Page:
Small Business Game, Big Business Win

My neighbors are entrepreneurs at heart. They are part of the 860,000 new small business enterprises that opened doors this year. At the rate they are going they could also be part of the churned small enterprises that will close their doors over the next year if they don’t proactively take preventive measures.

My neighbors represent the vast majority of small business owners entering the market daily. In the beginning they are brimming with bright optimism and bright ideas. By the end they wonder how they could have made it all work as they close doors on yet another opportunity.

What are my neighbors, and small business owners (SBOs) like them doing wrong?

Do small businesses need excess cash flow to make it in this market?

Do marketing mix, core competencies and/or niche marketing spell small business accomplishment?

Well…yes and no.

I don’t think ample cash reserves tell the entire story for how to be a small business success. Cash helps, but it’s one piece to the overall puzzle. I also don’t think complex stats and formal business jargon determine small business success either. It helps to talk-the-talk. It helps even more to walk-the-walk, but again complexity doesn’t help unravel the tangled web of linear progression.

Bottom line, a devotion to realizing and then seizing business opportunities can course an SBO onto the path of growth.

A business with cash that does not do this will falter. Just as a business with a small budget can do this and succeed.

Small companies can play in this business game to garner big business wins.

o Size Matters

Small businesses have the advantage in just that: their size!

Unlike larger corporations, small businesses are postured to agilely and quickly remedy non cost-effective processes, products, and/or services. Also, small businesses can advantageously leverage their span of control as it is more cross functional and less hierarchical than larger competitors. Hence, revisions can be implemented and evident to the consumer before problems become systemically ingrained.

Utilize your business size and its mobility to deliver effective results for your consumers and your employees.

o Dedicate your Wits

While cash flow is a routine focus for business sustenance and growth, do not neglect the need for creative brainpower. As tiring as constant innovation and inventiveness can be when intermingled with ever changing products, services and finances, understand thriving enterprises analyze the market for the best opportunities to meet consumer demand.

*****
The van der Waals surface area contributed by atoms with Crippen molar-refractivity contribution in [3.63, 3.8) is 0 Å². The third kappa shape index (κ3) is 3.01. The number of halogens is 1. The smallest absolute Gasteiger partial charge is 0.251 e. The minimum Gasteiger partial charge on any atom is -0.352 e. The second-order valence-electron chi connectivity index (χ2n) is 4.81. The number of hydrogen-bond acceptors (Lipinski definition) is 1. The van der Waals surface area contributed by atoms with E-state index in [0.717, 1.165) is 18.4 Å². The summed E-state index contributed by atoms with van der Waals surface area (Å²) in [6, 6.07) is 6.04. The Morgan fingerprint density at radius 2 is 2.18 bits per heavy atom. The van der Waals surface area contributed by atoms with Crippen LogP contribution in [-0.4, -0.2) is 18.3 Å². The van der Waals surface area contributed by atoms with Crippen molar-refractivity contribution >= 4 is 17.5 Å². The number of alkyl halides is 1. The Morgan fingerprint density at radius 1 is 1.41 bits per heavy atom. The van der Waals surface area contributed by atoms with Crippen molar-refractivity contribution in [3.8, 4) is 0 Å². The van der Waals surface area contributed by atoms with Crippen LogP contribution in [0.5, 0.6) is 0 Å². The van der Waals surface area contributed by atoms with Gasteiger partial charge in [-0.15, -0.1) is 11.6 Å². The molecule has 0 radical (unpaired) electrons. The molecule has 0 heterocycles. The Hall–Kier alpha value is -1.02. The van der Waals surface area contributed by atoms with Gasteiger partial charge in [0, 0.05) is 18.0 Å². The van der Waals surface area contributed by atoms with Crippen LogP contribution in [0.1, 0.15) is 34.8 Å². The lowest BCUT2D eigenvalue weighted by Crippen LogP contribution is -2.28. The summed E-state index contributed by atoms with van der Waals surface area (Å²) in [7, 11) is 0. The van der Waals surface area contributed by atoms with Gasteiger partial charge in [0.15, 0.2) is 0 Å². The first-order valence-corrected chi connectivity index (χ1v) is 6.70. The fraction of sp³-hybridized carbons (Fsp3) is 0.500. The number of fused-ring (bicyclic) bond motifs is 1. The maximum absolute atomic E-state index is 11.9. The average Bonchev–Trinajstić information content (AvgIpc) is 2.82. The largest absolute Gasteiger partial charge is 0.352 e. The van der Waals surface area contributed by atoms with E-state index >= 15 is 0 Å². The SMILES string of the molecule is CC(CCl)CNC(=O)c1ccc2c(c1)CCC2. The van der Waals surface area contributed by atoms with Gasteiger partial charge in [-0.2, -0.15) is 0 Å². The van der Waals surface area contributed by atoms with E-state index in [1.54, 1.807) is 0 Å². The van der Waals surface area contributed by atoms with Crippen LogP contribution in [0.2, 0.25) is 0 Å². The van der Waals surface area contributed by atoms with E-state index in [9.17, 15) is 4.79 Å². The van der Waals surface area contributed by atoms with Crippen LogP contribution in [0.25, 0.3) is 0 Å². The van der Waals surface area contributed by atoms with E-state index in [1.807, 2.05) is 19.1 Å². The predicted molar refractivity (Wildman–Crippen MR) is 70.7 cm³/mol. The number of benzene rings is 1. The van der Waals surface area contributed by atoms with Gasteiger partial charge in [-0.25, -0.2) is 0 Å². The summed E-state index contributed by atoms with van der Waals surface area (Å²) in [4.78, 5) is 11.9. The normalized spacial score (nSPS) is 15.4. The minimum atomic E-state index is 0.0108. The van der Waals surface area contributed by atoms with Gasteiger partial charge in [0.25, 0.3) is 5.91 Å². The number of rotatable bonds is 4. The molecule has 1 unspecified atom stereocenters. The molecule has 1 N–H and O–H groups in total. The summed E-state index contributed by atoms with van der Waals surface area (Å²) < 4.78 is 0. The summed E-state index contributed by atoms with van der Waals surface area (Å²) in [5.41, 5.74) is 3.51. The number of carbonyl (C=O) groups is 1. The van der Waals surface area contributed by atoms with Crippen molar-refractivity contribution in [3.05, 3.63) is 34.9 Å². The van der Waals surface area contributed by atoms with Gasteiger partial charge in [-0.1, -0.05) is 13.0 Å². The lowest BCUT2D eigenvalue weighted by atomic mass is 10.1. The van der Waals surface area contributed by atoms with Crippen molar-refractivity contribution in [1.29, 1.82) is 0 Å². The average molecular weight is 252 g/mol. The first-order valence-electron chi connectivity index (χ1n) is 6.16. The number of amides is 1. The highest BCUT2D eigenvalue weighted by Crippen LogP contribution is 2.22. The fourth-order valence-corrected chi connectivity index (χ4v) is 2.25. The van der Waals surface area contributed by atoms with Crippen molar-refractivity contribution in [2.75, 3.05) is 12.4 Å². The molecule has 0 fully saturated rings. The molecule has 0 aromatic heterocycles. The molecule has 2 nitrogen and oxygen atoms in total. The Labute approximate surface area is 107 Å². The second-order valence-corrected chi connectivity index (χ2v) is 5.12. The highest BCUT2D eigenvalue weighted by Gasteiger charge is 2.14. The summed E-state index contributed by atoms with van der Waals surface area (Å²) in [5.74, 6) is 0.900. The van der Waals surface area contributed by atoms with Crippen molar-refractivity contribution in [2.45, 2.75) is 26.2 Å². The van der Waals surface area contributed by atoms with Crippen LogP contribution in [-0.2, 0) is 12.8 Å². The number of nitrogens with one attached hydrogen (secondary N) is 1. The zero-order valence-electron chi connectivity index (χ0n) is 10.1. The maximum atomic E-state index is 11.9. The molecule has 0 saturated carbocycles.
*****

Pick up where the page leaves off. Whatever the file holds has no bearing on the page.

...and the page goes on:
Your business is static until you make it dynamic.

o Know Yourself to Know Your Business

Competition is rampant and it can affect sales. Yet, there are enough resources to support the SBO. If you look around at the varying small organizations in a city district, you should be encouraged! For the most part, these businesses offer similar products and/or services as larger companies, yet they still thrive.

Know what you offer and tout your uniqueness. A small business is an external expression of its owner. So just doing what you do is differentiation! Recognize it, and champion it as a unique resource available only through your gateway.

o Listen to the Beat

You don’t have to have expensive customer feedback mechanisms to know what your customers are saying. Feedback comes your way all the time in hushed compliments and verbose criticisms.

Be a pulse chaser! In other words, seek what’s hot. Pulse chasing companies experience business progression and growth beyond the box in which they initially started. Don’t just ask customers if they satisfied. Strive to exceed their expectations. There certainly exist tangent markets of available market share if you’re willing to listen to what that market says.

o Do It Already!

Knowing what to do and not doing it is insanity. The point of business ownership lies in the freedom to mold your ideas into a value-added good or service. Yet, execution is the lacking factor capable of diversifying your product into a money-making entity versus a money-sucking unit.

Implementing other processes and streamlining existing ones are not necessarily easy steps, but such analyses are relevant and can result in longstanding progressive actions. Lean and agile corporations anticipate customer demand, but the battle is won in how they back up their hunch with consistently salable products or services.

o Burn the Midnight Oil

Business is rhythmic.

Hang in there long enough to learn your business’ battle rhythm. Decisions can then be made proactively versus reactively, which gives the SBO an offensive positioning.

The only way you’ll know any of this data, however, is through defining new processes, assessing their relevance and reassessing the overall process for positive repositioning.

And that takes time…so hang in there!